(1 Thessalonians 4:17 NKJV)
This conviction that Jesus would return in their generation dramatically affected the lifestyle of the early church: the way they lived, loved, worked, and prayed (Luke 21:36; Romans 13:8-14; 1 Corinthians 7:29; 2 Peter 3:11). This conviction is what led to the repentance of many (as the apostles preached the same message that John the Baptist and Jesus both preached) and the rapid expansion of the church in the first century.
But today, much of that expectation has been lost because the good news of the restoration of original perfection and fellowship (the “gospel”) has been distorted and watered down by Satan (through Platonism and through the “kingdom now” theology that became extremely popular at the Constantinian shift, which I will address in later posts). Much of the church of Jesus in the West is more interested in living for today than for His Day, and we look at the creation and garden story at the beginning as something just a little bit more important than a fairy tale. But I believe that that the resurgence of expectation for the return of Jesus means that the restoration of the true gospel and expectation of the “restoration of all things” (Acts 3:21) is not far behind.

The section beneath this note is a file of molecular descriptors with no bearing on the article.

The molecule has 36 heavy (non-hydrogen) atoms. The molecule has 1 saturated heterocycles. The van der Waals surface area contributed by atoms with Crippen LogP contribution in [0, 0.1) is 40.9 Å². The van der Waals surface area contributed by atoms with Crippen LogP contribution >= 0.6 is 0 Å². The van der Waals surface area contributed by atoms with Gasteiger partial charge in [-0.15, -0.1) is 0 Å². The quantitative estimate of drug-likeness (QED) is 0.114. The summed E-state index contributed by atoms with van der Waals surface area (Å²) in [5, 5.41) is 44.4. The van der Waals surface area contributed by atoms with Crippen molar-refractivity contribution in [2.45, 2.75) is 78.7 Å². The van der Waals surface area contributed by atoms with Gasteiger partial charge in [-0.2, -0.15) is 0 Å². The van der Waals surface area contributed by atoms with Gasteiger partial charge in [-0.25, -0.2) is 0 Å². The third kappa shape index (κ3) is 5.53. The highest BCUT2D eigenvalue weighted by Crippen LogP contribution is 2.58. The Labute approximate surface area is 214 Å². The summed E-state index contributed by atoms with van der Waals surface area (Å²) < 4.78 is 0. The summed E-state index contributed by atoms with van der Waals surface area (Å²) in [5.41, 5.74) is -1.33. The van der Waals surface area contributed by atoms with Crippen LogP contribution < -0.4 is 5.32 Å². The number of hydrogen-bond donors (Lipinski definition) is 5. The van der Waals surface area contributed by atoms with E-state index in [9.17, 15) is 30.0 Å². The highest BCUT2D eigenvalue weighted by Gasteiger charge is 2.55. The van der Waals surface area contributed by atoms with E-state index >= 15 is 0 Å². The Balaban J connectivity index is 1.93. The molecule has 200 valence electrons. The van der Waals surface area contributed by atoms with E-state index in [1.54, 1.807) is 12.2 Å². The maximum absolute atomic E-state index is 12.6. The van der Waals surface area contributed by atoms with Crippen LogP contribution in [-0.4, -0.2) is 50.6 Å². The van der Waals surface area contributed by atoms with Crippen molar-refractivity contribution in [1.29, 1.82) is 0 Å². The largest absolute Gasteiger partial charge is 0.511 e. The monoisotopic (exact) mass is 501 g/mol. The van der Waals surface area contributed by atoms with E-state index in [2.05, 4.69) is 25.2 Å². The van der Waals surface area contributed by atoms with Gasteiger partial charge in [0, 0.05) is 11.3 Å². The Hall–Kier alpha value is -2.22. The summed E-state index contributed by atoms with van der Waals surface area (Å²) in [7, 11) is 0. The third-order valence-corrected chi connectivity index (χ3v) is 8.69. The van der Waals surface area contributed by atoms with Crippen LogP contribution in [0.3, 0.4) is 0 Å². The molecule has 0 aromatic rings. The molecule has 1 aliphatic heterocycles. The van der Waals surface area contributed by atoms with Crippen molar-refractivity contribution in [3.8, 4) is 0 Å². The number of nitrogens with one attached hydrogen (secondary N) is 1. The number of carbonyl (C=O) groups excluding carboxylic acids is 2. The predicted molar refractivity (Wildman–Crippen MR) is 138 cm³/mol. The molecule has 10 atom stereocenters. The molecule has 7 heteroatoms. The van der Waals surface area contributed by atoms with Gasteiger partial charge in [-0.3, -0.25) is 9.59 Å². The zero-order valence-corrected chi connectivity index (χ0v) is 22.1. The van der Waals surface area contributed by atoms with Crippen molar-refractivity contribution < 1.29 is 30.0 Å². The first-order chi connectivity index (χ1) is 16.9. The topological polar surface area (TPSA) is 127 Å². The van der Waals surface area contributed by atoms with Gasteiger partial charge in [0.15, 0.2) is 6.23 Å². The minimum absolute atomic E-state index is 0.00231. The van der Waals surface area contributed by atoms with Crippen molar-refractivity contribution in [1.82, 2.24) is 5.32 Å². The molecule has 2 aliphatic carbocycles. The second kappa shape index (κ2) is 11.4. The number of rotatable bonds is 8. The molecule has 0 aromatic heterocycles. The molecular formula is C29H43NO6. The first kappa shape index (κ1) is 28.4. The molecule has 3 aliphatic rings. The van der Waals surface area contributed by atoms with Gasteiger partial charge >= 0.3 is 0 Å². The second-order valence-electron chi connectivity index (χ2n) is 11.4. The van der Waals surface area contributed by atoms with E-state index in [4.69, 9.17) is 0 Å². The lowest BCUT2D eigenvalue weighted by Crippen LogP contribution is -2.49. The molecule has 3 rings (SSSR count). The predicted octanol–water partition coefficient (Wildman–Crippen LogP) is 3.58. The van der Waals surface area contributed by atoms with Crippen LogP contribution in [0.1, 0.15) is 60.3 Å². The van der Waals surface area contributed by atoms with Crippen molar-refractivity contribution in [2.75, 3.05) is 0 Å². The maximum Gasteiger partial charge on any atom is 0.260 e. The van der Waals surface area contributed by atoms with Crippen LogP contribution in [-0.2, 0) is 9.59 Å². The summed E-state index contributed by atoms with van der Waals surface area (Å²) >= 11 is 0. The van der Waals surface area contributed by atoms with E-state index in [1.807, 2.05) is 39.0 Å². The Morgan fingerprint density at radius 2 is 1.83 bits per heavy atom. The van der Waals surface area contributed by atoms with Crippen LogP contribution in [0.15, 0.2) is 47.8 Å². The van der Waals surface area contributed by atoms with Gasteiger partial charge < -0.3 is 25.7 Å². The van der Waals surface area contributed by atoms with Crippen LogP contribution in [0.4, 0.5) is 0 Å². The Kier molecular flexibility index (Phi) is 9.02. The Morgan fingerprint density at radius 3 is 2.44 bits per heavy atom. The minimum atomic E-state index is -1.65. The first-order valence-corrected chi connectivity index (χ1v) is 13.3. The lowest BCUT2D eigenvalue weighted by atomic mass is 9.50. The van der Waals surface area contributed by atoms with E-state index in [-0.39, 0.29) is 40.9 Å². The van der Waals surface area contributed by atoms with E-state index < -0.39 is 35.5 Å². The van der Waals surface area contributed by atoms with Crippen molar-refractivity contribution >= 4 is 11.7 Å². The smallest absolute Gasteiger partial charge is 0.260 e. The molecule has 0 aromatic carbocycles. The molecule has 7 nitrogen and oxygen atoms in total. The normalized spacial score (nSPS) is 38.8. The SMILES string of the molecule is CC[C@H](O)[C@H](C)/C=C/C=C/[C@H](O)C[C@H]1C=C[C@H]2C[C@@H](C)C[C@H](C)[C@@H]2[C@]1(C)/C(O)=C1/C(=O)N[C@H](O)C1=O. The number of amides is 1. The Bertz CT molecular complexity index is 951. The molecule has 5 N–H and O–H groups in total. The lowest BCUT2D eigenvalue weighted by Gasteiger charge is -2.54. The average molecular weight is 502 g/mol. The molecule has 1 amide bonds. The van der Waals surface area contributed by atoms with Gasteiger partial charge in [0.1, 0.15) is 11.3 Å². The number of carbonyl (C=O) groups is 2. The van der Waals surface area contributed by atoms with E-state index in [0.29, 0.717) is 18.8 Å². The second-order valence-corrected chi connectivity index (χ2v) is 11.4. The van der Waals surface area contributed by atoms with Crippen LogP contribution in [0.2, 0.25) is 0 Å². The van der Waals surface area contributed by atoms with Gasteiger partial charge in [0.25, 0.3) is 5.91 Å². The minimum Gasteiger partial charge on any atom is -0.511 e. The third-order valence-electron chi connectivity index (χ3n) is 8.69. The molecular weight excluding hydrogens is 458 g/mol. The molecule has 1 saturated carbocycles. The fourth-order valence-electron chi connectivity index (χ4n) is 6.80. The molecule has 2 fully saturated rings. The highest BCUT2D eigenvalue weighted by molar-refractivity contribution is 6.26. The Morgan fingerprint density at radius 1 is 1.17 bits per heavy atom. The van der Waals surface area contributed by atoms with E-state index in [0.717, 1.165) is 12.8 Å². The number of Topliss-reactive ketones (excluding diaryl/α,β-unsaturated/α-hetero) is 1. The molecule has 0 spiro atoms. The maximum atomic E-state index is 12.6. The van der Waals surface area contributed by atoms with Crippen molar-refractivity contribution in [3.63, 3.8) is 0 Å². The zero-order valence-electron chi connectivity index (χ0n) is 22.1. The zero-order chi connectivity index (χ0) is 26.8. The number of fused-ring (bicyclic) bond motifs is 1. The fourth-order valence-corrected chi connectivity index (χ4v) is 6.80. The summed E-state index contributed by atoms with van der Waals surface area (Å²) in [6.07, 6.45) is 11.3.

The hope of believers in the Messiah, Jesus, could probably be summed up in three main points:
The Lord has been shaking my theological foundations recently, so I’ll be writing much more about this subject in the months to come.
As we feel the rumblings of creation’s groan for its restoration and as the earth grows increasingly wicked, may the Lord grant us grace to “repent and believe in the gospel” (Mark 1:15), that the day of the LORD is truly near and the “restoration of all things, which God has spoken by the mouth of all His holy prophets since the world began” (Acts 3:21) is soon to come to pass. For this gospel alone is our anchor of hope in the midst of a crooked and perverse generation.